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Diabetic Weight Loss Tips

Category Dieting
With special dietary restrictions losing weight can be a big challenge. This guide contains dietary weight loss tips.


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By 1 found this helpful
April 29, 2013

I have lost 71 pounds on a diabetic "plan". What I do is follow the American Diabetes Association's meal plans. I eat yogurt and 1/2 bagel or 2 pieces light toast (with natural Peanut Butter) in the AM, snack on fruit and sugar-free Cool Whip for a midmorning snack, eat lunch (veggies, some protein, a few carbohydrates), eat more fruit or Cool Whip with jello, sugar free pudding for a snack, then dinner is a protein serving (3 oz.), some veggies, some milk, a little carbohydrate (I can tolerate about 1/3 to 1/2 cup of rice or pasta).

Be sure that you check your blood glucose FREQUENTLY until you know what foods will raise your glucose levels. Eat your food, then test at 45, 60, 90, and 120 minutes. Your highest blood sugar reading is your "spike", or how much that one food (or combination of foods) raised your blood sugar. I try to eat around 130 blood sugar or lower, and try to keep my spike under 180 -- a lot of people use lower numbers.

Try to find healthy recipes online and at American Diabetes Association. I also get ADA's cookbooks out of the library, it helps a lot. They also have a community site where you can get in touch with other diabetics. Try first to read the posts by Alan_S and Lizzy, they will guide you on your way as a beginning diabetic. There is a lot of support there. Good luck! It's really not very hard.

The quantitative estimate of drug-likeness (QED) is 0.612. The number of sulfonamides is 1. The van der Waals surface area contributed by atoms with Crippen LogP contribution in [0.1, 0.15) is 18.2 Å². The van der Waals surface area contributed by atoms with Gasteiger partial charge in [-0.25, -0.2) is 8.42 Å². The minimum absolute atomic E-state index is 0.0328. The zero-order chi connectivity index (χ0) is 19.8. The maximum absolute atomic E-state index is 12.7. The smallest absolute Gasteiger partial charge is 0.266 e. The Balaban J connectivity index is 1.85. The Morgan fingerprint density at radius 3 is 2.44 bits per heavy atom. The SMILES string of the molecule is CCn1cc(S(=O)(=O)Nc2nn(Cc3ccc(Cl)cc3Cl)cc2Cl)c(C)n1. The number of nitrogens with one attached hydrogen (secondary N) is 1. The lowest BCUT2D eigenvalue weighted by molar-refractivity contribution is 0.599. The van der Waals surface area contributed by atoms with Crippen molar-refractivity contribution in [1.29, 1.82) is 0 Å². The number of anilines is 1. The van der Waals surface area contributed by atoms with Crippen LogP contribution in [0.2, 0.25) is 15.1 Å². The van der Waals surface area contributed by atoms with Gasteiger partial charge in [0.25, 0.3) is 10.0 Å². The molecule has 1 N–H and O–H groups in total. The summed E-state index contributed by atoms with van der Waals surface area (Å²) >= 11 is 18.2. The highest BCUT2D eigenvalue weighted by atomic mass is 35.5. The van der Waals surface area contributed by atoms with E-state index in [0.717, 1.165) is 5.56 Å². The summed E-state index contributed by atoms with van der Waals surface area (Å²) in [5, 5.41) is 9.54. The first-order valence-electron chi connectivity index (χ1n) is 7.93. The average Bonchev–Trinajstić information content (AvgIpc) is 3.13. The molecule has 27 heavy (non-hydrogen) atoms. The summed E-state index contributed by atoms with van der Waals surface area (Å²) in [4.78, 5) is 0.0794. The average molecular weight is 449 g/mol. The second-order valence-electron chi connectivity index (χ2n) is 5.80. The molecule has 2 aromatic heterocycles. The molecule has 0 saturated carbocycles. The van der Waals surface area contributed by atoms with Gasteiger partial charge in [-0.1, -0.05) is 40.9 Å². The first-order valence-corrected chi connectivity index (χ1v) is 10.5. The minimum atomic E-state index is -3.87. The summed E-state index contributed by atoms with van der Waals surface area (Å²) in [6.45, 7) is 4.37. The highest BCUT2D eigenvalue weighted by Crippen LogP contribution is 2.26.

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May 2, 20080 found this helpful

Did You Know? Very often, diabetics are told to not worry about counting the grams of protein they eat, with the exception of making them as low-fat as possible. But protein grams do count!


Protein does affect the blood sugars, but not as quickly as complex or simple carbohydrates. Most medical personnel believe that because protein takes so-long to break down into blood-sugar, it is inconsequential. First-hand experience has taught me (a 24 year, juvenile-onset, insulin-dependent diabetic) that in the typical Western diet, with a much higher protein content, high-protein meals will not only raise your blood-sugars (and blood-pressure, too), but will keep them elevated over time, and makes the diabetic more insulin-resistant! This is why people with hypoglycemia (low blood-sugars), are recommended to eat protein, to help stabilize their blood-sugars!

If you have hard-to-control diabetes or blood-sugars, keep a close eye on the amount and types of proteins you eat. Red meats have the longest digestion times, followed by pork, poultry, fish, seafood and

vegetable (beans, lentils, legumes, nuts, and seeds.) In contrast, the easier it is for the body to digest, taking into account the amount and type of protein, the better the long-term control of your blood-sugars.

For example, you will see the end results of eating that bowl-of-beans much sooner than that steak, but your blood sugars will also come down sooner, more like the normal physiologic action of the body. That steak will raise it slower, but keep it elevated over a much longer, period of time. Just be informed.

By Wallace from Little Rock, AR

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By 0 found this helpful
March 18, 2010

I am a diabetic. I need to lose weight, of course, but am having trouble finding a good, inexpensive diet. I cannot have a lot of carbs, but too little makes my sugar go too low and I feel sick. I cannot have sugar, of course. Do any fellow diabetics have any helpful hints for me? I would appreciate it.


By Tina from Orange County, CA


March 21, 20100 found this helpful
Best Answer